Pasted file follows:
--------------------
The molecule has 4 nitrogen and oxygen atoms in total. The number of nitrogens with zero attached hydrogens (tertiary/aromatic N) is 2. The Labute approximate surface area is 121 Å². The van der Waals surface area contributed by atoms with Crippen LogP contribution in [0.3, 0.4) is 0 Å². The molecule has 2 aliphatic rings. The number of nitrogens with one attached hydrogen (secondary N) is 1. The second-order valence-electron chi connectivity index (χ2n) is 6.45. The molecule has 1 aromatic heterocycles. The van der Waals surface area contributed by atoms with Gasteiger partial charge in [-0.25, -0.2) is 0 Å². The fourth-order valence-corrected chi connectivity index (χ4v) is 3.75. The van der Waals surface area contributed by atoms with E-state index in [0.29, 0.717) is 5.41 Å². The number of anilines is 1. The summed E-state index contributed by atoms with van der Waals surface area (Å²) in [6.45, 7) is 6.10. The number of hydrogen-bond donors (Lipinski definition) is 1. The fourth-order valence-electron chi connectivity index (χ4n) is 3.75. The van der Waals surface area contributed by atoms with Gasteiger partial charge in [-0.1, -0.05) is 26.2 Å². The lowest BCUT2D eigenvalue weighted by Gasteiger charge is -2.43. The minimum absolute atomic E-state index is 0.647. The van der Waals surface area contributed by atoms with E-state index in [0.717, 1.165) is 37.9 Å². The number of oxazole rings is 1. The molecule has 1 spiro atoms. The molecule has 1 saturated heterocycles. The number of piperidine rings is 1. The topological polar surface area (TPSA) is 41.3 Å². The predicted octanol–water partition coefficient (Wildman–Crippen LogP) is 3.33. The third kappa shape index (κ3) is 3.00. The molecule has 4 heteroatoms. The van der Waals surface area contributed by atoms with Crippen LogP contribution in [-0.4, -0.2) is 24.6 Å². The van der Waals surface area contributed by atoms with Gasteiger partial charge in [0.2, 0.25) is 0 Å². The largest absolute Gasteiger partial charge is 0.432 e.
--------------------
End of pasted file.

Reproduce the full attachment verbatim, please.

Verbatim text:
The molecule has 4 nitrogen and oxygen atoms in total. The number of nitrogens with zero attached hydrogens (tertiary/aromatic N) is 2. The Labute approximate surface area is 121 Å². The van der Waals surface area contributed by atoms with Crippen LogP contribution in [0.3, 0.4) is 0 Å². The molecule has 2 aliphatic rings. The number of nitrogens with one attached hydrogen (secondary N) is 1. The second-order valence-electron chi connectivity index (χ2n) is 6.45. The molecule has 1 aromatic heterocycles. The van der Waals surface area contributed by atoms with Gasteiger partial charge in [-0.25, -0.2) is 0 Å². The fourth-order valence-corrected chi connectivity index (χ4v) is 3.75. The van der Waals surface area contributed by atoms with E-state index in [0.29, 0.717) is 5.41 Å². The number of anilines is 1. The summed E-state index contributed by atoms with van der Waals surface area (Å²) in [6.45, 7) is 6.10. The number of hydrogen-bond donors (Lipinski definition) is 1. The fourth-order valence-electron chi connectivity index (χ4n) is 3.75. The van der Waals surface area contributed by atoms with Gasteiger partial charge in [-0.1, -0.05) is 26.2 Å². The lowest BCUT2D eigenvalue weighted by Gasteiger charge is -2.43. The minimum absolute atomic E-state index is 0.647. The van der Waals surface area contributed by atoms with E-state index in [0.717, 1.165) is 37.9 Å². The number of oxazole rings is 1. The molecule has 1 spiro atoms. The molecule has 1 saturated heterocycles. The number of piperidine rings is 1. The topological polar surface area (TPSA) is 41.3 Å². The predicted octanol–water partition coefficient (Wildman–Crippen LogP) is 3.33. The third kappa shape index (κ3) is 3.00. The molecule has 4 heteroatoms. The van der Waals surface area contributed by atoms with Crippen LogP contribution in [-0.4, -0.2) is 24.6 Å². The van der Waals surface area contributed by atoms with Gasteiger partial charge in [0.2, 0.25) is 0 Å². The largest absolute Gasteiger partial charge is 0.432 e.